Richmond Day 2

The local barley and hops vibe is strong in Richmond.  There are over 30 crafters in the metro area.  We are working on visiting everyone on this list. We started with Legends because of the view.  The food and beer are German inspired flavored.  We ordered the smoked wings with 2 dipping sauces and the Wheat American Ale. The flavor has a hint of melon and pear. Come for the hops stay for the view.
Legend is located: 321 W 7th St, Richmond, VA 23224

Our next item in our itinerary was  the charming town of Petersburg.  There are several antique shops and plenty of local restaurants to grab some nibbles.  We went when they were having their annual mardi gras party.   My favorite of the antique shops was The Oak Antique Mall.  There are several sellers so there is a variety of treasures to be discovered.  This town was once a hustling city.  During the American Civil War it rank 2nd population for cities in Virginia, and 7th in the confederacy.  Today the old town charm still remains.

Just a few blocks from the antique shops is one of the love signs.    This one is located on the corner of Jefferson and Washington 201 E Washington Street.

Our next stop was this love sign located at 4100 Oaklawn Blvd Hopewell, VA 23860.  If anyone is looking for a fun covid roadtrip activity, drive around to the different love signs.  The state is full of these creative pieces of art to remind us that Virginia is for lovers.  This is the map for all the signs.   You can read more about the initiative.

Our last adventure of the day was to visit the Tuckahoe Plantation.  Tuckahoe was built by the Randolph family between 1730 and 1740. The Randolph family had an enormous influence in shaping the habits customs and politics of both the colony and the nation. Tuckahoe is the only early Randolph home still standing on its original site.

The mansion was built in the era of great plantations in Virginia, during the 17th and 18th centuries. There were few towns or cities in the colony, therefore, plantations developed as economically and geographically independent entities. At its height, Tuckahoe consisted of 25,000 acres that farmed tobacco, livestock, and wheat with three mills on the property.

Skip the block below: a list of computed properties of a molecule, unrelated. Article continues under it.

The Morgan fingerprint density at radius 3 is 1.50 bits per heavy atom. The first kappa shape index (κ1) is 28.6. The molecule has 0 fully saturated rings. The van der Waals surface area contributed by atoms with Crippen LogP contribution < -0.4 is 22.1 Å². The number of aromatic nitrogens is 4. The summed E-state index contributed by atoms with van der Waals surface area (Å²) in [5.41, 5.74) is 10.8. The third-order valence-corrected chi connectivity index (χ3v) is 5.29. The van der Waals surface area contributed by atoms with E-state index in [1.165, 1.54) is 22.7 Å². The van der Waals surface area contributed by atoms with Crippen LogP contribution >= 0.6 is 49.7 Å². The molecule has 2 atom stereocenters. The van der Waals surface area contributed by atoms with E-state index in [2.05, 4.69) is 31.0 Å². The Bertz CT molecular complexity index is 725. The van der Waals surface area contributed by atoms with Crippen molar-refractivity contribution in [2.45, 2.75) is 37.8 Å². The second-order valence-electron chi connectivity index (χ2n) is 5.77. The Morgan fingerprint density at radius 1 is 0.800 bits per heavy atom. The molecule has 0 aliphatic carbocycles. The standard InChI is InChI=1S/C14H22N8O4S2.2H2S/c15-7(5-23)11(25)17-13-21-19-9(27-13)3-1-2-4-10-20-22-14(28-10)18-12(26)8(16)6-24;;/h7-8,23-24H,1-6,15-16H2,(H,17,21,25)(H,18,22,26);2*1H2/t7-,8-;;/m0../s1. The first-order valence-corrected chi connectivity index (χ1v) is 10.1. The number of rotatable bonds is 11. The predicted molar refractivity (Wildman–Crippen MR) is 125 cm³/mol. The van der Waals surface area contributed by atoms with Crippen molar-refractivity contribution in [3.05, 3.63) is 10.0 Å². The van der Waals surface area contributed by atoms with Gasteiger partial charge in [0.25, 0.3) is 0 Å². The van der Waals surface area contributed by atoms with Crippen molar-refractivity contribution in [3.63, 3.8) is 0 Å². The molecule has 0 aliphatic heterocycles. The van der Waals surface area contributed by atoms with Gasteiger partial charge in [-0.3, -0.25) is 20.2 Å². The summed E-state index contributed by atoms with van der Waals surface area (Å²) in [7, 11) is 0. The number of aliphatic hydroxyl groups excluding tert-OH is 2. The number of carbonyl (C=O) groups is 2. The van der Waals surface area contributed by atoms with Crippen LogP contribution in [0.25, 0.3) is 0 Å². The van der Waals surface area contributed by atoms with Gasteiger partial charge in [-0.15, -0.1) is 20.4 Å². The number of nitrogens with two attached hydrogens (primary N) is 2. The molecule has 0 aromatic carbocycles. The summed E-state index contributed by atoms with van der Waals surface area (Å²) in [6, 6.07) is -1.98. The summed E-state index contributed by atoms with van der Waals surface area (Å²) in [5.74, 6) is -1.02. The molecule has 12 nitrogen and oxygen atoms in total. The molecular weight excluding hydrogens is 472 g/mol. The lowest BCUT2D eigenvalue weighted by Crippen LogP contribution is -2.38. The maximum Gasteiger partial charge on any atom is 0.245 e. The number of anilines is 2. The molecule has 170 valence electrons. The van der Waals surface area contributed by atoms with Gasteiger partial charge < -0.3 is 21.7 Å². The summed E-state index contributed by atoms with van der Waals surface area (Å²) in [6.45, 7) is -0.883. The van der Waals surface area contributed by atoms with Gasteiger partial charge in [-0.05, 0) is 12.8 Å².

The Tuckahoe house was constructed in two sections. The North end of the house was built first in 1733, and the center hall and south wing followed by about 1740 giving Tuckahoe its unique H-frame construction. Original outbuildings along Plantation Street, which include Quarters for the enslaved people there, the Old Kitchen, and more, make Tuckahoe one of the most complete early 18th century plantation layouts in North America. “Thomas of Tuckahoe”, one of the sons of William and Mary Randolph of Turkey Island, first settled Tuckahoe’s site in 1714. It was Thomas’s son, William, who is credited with building the mansion as we see it today. William Randolph and Maria Judith Page started their family at Tuckahoe in the 1730’s. By 1745 their three children were orphaned at Tuckahoe after the untimely death of both parents.

Before his death in 1745 William ensured that his children would be cared for and educated at home should he die. In his will, he named his good friend, Peter Jefferson and cousin Jane Randolph Jefferson, guardians of his children. After William Randolph’s death, Peter and Jane Jefferson moved to Tuckahoe with their children, including two-year-old Thomas, to care for the plantation and the Randolph children and stayed until 1752 when the young Thomas Mann Randolph came of age. source